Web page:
The Cedarville University gospel ensemble OneVoice provided music at today’s Martin Luther King Day celebration at the University.
Photo credit: Scott L. Huck/Cedarville University
by Public Relations Office
January 24, 2005
Cedarville, OhioToday Cedarville University presented the Martin Luther King Day program "The Dream for Me " in an effort to help a generation of college students born well after Martin Luther King Jr.`s death better understand the universal significance of his life and legacy.
In a drama presentation, four students asked common Millennium Generation questions about the significance of Martin Luther King Day. In their search for answers, they were presented with video clips of King, photos of him and the 1960s civil rights movement, portions of King`s "I Have a Dream" speech, music by the Cedarville University gospel ensemble OneVoice, and historical insight by J. Murray Murdoch, a Springfield resident and chair of the University`s department of social sciences and history.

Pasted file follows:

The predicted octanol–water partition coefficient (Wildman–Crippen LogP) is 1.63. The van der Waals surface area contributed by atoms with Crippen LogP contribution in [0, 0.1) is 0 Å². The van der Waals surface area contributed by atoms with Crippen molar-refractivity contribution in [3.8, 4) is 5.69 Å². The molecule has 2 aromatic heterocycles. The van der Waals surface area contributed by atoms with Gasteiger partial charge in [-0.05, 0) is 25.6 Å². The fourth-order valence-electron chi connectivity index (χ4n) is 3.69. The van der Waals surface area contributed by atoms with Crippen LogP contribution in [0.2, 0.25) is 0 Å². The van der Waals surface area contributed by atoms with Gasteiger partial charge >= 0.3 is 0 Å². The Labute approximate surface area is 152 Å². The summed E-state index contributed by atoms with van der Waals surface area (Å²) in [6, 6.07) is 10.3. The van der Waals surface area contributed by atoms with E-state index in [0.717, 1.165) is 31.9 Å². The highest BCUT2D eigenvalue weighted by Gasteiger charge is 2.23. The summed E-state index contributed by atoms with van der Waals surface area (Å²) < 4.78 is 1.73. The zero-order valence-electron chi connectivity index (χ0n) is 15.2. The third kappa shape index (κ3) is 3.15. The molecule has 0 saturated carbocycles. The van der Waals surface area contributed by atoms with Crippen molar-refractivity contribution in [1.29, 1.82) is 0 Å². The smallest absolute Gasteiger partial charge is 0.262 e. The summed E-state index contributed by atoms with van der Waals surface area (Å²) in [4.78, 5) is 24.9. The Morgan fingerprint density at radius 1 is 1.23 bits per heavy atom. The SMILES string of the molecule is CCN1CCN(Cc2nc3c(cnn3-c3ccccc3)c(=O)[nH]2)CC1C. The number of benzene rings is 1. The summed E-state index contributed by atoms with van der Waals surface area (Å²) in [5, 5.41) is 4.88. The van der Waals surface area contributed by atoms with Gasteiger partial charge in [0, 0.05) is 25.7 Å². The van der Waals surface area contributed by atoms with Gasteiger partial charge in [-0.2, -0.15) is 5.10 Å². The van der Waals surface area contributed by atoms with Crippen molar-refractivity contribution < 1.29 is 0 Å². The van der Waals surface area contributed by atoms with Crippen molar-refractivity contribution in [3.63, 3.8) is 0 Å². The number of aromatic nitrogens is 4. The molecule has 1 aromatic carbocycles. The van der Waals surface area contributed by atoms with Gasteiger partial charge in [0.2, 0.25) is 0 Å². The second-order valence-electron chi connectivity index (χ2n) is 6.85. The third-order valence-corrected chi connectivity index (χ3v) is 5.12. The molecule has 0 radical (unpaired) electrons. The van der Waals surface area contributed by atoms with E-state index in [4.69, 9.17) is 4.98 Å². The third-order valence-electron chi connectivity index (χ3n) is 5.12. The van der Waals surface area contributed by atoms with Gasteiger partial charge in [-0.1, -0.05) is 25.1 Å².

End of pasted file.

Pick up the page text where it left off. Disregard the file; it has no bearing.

Murdoch briefly described the culture of the 1960s deep South, in which blacks were viewed as property and lynchings were common. This setting made King`s peaceful push for freedom and equality all the more daring and vital. Murdoch called King "a remarkable American ... a man who had a great passion for freedom" and explained that King`s dream cost him his life and paved the way for greater freedom in America today.
By the end of the presentation, the four students found answers to their collective question, "What does Martin Luther King Jr. have to do with me?" One concluded, "Dr. King`s dream wasn`t just for yesterday; it was for today as well."
The program was directed by Fairborn resident Michael Dorsey, Cedarville`s coordinator of intercultural recruitment; and Cedarville resident Derrick Green, assistant professor of communication arts and assistant director of forensics.